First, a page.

Spotify said Thursday that it now serves more than 3 million active paid subscribers per month, up from the 2.5 million subscribers it was serving in November. More than 20% of its active users pay for premium monthly access, the Financial Times said, which allows users to listen to an unlimited songs without ads or use Spotify on a smartphone. “We have achieved some pretty great results in terms of the ratio of paid users,” Spotify’s chief content officer and US managing director, Ken Parks said in an interview with the Financial Times. “We have an enormous internal effort to drive conversion and engagement with the service. We are very focused on growing in our existing 12 markets as well as expanding in other markets.” Parks also said that the company’s free-trial offer has helped convert users to paid accounts more rapidly. Spotify recently introduced “apps” for its service, which allows anyone, such as Rolling Stone or Billboard, to create playlists or add custom features. More →
Research In Motion announced on Wednesday that its BBM Music service will launch Wednesday in the United States, Canada and Australia. To begin, users can opt to sign up for a BBM Music Premium membership, which will allow them to access music and share with friends on their BBM contact lists. BBM Music Premium members will be able to select 50 initial songs from a library of millions. Members will then be able to view and play the 50 songs selected by other BBM Music Premium members in their contact list. A premium membership costs $4.99 per month after a free two-month trial. The free version of BBM Music only allows users to listen to 30-second previews of each song. RIM said the application will be available for download from the BlackBerry App World within the next before Thursday morning. More →
After disagreements over new contracts, 45,000 Verizon workers, or roughly 25% of the company’s workforce, went on strike on August 7th. The Communications Workers of America and the International Brotherhood of Electrical Workers refuse to pay a $100 monthly premium on their health benefits and do not agree with other contract terms, but now they may have no benefits at all. Verizon is threatening to pull all health benefits from any employees who are still striking on August 31st. Verizon has already filed a lawsuit against the Communications Workers of America accusing the union of harassment and sabotage, and it has been granted injunctions against picketers in New Jersey, New York, Pennsylvania and Delaware. The unions aren’t happy: “We feel the company is exercising any means possible to make our members suffer in hopes of breaking our units,” president of CWA Local 2204 Chuck Simpson told reporters. Formal talks between the workers and Verizon are ongoing, and Verizon said it sent letters out to give strikers enough time to find alternative benefits.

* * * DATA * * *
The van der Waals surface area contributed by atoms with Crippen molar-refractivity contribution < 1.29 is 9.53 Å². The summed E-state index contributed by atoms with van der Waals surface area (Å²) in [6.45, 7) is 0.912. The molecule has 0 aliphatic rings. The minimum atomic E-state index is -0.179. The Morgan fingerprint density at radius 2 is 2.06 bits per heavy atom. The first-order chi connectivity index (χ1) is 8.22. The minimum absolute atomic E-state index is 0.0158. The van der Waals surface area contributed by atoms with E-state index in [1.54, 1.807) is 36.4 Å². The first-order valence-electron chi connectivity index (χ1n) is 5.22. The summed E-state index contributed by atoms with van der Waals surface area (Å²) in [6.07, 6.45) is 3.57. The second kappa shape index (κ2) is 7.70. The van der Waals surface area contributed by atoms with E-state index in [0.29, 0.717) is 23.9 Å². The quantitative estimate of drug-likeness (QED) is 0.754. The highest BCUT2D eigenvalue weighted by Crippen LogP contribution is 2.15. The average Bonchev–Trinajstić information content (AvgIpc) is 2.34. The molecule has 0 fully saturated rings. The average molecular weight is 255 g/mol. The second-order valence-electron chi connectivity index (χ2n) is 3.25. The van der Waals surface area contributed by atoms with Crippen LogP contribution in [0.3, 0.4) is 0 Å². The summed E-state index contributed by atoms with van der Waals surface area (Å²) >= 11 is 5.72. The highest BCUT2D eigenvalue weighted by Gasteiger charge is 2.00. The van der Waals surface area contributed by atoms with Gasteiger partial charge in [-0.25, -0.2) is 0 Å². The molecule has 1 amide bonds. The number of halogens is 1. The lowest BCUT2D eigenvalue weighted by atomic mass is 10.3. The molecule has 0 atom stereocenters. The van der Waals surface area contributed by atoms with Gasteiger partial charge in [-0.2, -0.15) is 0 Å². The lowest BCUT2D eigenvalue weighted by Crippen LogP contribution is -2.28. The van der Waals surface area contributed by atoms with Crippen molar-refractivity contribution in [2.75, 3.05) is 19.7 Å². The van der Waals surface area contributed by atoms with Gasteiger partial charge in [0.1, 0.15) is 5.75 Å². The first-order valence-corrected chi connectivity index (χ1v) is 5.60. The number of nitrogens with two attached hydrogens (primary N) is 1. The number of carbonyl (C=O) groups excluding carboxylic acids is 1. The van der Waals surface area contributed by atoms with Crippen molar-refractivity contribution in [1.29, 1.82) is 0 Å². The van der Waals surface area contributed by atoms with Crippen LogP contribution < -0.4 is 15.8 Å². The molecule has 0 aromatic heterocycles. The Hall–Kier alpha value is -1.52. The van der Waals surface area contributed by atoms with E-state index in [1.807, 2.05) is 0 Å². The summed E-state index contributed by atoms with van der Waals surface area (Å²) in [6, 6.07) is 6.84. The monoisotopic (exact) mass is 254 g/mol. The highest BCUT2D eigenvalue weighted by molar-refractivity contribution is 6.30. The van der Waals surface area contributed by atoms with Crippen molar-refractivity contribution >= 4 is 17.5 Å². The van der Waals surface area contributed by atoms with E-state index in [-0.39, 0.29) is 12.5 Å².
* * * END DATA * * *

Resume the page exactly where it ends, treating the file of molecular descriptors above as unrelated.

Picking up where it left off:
Spotify, the trendy music on demand service that has garnered tremendous media attention in Europe, has finally launched in the U.S. as rumored last week. Spotify announced earlier this month that it would become available in the U.S. “soon,” though open negotiations with Warner Music Group were reportedly preventing the company from setting a firm launch date. Apparently Warner finally came around. The Spotify service lets users stream unlimited music on demand, and also build and share playlists. For the time being, the free ad-supported version of Spotify that allows streaming to Windows and OS X PCs only is available as an invite-only service in the U.S. Those who don’t want to wait, however, can pay: a premium $9.99 per month subscription will let users stream ad-free music to mobile devices, share playlists and cache music for offline playback. A $4.99 intermediate plan will remove ads from the stream, but it doesn’t support streaming to the company’s mobile apps, which are already available for iOS devices in the App Store and for Android devices in the Android Market. A nifty little intro video can be seen below along with Spotify’s full press release. More →
Sony’s Music Unlimited service powered by Qriocity is now available for Android smartphones. The service originally made its debut in Europe back in December 2010 and launched in the United States this past January. The Music Unlimited for Android app comes with a 30-day free trial, granting users access to more than 7 million songs that can be synced from a PC. After the 30-day trial users will have to plop down $3.99 or $9.99 per month for the basic or full blown premium services, respectively. As you may assume, the service requires that you create a Qriocity account, or use an existing account. That has us a bit wary to give the app a whirl ourselves, given Sony’s recent massive security breach — although, to its credit, the firm did say that it’s ramping up security its measures. Music Unlimited is available for phones running Android 2.1 to 2.3.3 from the Android Market now. More →